From The China Daily Mail: ‘The Cultures Of North Korea And China: Conflict Escalation Explained’

Full piece here.

‘Beijing, in all likelihood, anticipates that their military drills should make the American Navy flee home. That’s how it always works in their Chinese companies and governments and State-registered churches. North Korea is expecting food from UN members. And it’s all having a reverse effect.’

Gordon Chang says we could have bigger problems:

‘North Korea is a regional menace. Thanks to China’s arms and technology transfers to North Korea—and the reach of its KN-08 missiles, which have sufficient range to hit targets on US soil—the Kim regime is on its way to being a global one. We don’t just have a North Korea problem. We have a China problem.’

According to Chang, some in the Chinese military see the U.S. as simply an enemy, and they are very touchy, indeed, regarding their client state.  They are undergoing a shaky leadership transition themselves.  The old Cold War chess game is still playing out.

North Korea has been frozen in time since 1948, when the first Kim was installed by the Soviets.  Since the Korean War, it’s grown into a cult of personality, headed by the divinely inspired, thoroughly repressive Kim dynasty and in its wake, a totalitarian State.  It is bizarro world, but still has a large military, with missiles pointed at Seoul, and virtually little else.  Kim Jong Un has taken the reins and a more fluid, unpredictable situation has developed.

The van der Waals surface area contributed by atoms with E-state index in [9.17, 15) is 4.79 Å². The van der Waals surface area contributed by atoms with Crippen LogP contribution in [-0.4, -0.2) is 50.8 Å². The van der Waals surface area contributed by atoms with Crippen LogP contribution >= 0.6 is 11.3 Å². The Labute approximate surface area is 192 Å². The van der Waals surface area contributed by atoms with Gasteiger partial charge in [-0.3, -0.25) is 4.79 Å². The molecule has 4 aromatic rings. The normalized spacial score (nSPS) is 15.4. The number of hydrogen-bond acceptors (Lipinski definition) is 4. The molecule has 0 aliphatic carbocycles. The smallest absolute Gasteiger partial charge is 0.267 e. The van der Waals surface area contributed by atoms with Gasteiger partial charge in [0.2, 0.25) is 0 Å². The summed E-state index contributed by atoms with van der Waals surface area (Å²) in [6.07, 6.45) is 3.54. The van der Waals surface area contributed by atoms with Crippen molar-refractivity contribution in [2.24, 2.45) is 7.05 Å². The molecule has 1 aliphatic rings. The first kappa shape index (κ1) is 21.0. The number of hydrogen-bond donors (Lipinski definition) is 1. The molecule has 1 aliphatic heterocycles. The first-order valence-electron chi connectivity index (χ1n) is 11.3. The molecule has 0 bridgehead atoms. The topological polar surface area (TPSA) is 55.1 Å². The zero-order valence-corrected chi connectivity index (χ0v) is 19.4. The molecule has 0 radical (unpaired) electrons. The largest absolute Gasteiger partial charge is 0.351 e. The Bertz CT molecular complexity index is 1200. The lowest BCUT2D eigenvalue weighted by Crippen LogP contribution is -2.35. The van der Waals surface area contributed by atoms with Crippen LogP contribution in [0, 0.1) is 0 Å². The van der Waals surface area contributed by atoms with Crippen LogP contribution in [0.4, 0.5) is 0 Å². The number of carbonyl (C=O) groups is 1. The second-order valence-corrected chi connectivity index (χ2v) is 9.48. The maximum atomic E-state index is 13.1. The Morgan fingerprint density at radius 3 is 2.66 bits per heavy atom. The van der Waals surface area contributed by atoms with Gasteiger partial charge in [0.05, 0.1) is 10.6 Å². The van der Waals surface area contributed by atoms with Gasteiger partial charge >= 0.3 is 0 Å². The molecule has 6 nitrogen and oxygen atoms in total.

Take a trip to the Hermit Kingdom:


Related On This Site: From The Online WSJ: ‘Henry Kissinger on China. Or Not.’

Over a billion people and a culturally homogenous Han core.  Rapid industrialization atop an ancient civilization.  There is state-sponsored hacking and espionage, a good bit of corruption and a lot of young men floating around fast-growing cities.   There are people fighting for their freedoms, better laws, and making their way forward.  There is an often lawless, ruthless capitalism (and hefty State involvement and cronyism) and it will take smart leadership to maintain steady growth. Can they do it?  TED Via Youtube: Martin Jacques ‘Understanding The Rise Of China’From Foreign Affairs: ‘The Geography Of Chinese Power’From Via Media At The American Interest: ‘History Made; Media Blind’From The New Perspectives Quarterly: Francis Fukuyama’s ‘Is America Ready for a Post-American World?’

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